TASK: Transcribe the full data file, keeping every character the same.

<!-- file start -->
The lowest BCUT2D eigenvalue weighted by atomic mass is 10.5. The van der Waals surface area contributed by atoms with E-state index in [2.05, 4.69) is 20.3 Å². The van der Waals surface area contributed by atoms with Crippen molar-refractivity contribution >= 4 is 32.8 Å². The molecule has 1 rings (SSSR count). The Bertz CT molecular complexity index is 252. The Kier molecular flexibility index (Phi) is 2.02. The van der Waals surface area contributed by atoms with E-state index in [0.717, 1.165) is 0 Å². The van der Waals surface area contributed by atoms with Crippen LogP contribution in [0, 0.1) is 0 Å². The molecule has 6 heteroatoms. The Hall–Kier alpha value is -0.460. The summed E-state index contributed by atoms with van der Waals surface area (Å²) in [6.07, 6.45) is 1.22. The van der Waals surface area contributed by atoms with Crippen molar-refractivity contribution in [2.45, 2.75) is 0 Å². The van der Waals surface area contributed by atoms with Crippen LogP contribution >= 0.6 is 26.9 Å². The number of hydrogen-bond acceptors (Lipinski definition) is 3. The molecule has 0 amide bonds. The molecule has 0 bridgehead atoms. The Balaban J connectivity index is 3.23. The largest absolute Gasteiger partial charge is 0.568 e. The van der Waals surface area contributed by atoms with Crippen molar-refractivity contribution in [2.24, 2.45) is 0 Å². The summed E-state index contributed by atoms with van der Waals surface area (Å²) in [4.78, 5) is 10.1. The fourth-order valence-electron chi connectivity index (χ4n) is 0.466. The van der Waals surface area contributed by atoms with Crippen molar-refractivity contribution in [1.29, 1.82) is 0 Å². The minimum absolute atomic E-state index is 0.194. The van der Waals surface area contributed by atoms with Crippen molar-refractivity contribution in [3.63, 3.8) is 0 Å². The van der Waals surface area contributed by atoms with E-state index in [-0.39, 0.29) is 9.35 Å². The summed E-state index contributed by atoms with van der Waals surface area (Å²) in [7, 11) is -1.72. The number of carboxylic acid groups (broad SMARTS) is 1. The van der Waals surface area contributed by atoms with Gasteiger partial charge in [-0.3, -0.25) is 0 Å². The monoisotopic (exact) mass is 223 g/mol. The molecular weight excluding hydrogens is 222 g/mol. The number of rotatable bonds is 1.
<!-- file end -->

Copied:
The lowest BCUT2D eigenvalue weighted by atomic mass is 10.5. The van der Waals surface area contributed by atoms with E-state index in [2.05, 4.69) is 20.3 Å². The van der Waals surface area contributed by atoms with Crippen molar-refractivity contribution >= 4 is 32.8 Å². The molecule has 1 rings (SSSR count). The Bertz CT molecular complexity index is 252. The Kier molecular flexibility index (Phi) is 2.02. The van der Waals surface area contributed by atoms with E-state index in [0.717, 1.165) is 0 Å². The van der Waals surface area contributed by atoms with Crippen LogP contribution in [0, 0.1) is 0 Å². The molecule has 6 heteroatoms. The Hall–Kier alpha value is -0.460. The summed E-state index contributed by atoms with van der Waals surface area (Å²) in [6.07, 6.45) is 1.22. The van der Waals surface area contributed by atoms with Crippen molar-refractivity contribution in [2.45, 2.75) is 0 Å². The van der Waals surface area contributed by atoms with Crippen LogP contribution >= 0.6 is 26.9 Å². The number of hydrogen-bond acceptors (Lipinski definition) is 3. The molecule has 0 amide bonds. The molecule has 0 bridgehead atoms. The Balaban J connectivity index is 3.23. The largest absolute Gasteiger partial charge is 0.568 e. The van der Waals surface area contributed by atoms with Crippen molar-refractivity contribution in [2.24, 2.45) is 0 Å². The summed E-state index contributed by atoms with van der Waals surface area (Å²) in [4.78, 5) is 10.1. The fourth-order valence-electron chi connectivity index (χ4n) is 0.466. The van der Waals surface area contributed by atoms with Crippen molar-refractivity contribution in [1.29, 1.82) is 0 Å². The minimum absolute atomic E-state index is 0.194. The van der Waals surface area contributed by atoms with Crippen molar-refractivity contribution in [3.63, 3.8) is 0 Å². The van der Waals surface area contributed by atoms with E-state index in [-0.39, 0.29) is 9.35 Å². The summed E-state index contributed by atoms with van der Waals surface area (Å²) in [7, 11) is -1.72. The number of carboxylic acid groups (broad SMARTS) is 1. The van der Waals surface area contributed by atoms with Gasteiger partial charge in [-0.3, -0.25) is 0 Å². The monoisotopic (exact) mass is 223 g/mol. The molecular weight excluding hydrogens is 222 g/mol. The number of rotatable bonds is 1.